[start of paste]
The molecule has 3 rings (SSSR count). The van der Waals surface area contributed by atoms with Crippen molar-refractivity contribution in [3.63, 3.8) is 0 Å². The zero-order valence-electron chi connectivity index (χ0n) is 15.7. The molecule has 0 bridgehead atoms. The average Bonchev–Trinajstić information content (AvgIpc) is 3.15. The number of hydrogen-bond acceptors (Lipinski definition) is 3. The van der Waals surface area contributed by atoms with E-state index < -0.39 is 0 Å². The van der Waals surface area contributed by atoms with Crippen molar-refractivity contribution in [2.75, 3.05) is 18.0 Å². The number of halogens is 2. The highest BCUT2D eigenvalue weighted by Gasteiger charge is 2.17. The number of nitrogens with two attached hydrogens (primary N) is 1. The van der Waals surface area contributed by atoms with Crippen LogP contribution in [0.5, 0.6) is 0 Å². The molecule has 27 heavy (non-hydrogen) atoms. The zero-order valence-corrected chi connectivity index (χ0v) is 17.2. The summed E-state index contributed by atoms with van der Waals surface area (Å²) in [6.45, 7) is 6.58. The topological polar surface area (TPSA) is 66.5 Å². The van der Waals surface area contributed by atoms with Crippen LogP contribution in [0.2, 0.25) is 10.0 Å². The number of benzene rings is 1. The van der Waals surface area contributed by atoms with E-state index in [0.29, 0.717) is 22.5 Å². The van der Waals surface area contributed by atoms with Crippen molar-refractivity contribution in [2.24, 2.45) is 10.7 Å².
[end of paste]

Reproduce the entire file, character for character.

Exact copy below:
The molecule has 3 rings (SSSR count). The van der Waals surface area contributed by atoms with Crippen molar-refractivity contribution in [3.63, 3.8) is 0 Å². The zero-order valence-electron chi connectivity index (χ0n) is 15.7. The molecule has 0 bridgehead atoms. The average Bonchev–Trinajstić information content (AvgIpc) is 3.15. The number of hydrogen-bond acceptors (Lipinski definition) is 3. The van der Waals surface area contributed by atoms with E-state index < -0.39 is 0 Å². The van der Waals surface area contributed by atoms with Crippen molar-refractivity contribution in [2.75, 3.05) is 18.0 Å². The number of halogens is 2. The highest BCUT2D eigenvalue weighted by Gasteiger charge is 2.17. The number of nitrogens with two attached hydrogens (primary N) is 1. The van der Waals surface area contributed by atoms with Crippen LogP contribution in [0.5, 0.6) is 0 Å². The molecule has 27 heavy (non-hydrogen) atoms. The zero-order valence-corrected chi connectivity index (χ0v) is 17.2. The summed E-state index contributed by atoms with van der Waals surface area (Å²) in [6.45, 7) is 6.58. The topological polar surface area (TPSA) is 66.5 Å². The van der Waals surface area contributed by atoms with Crippen LogP contribution in [0.2, 0.25) is 10.0 Å². The number of benzene rings is 1. The van der Waals surface area contributed by atoms with E-state index in [0.29, 0.717) is 22.5 Å². The van der Waals surface area contributed by atoms with Crippen molar-refractivity contribution in [2.24, 2.45) is 10.7 Å².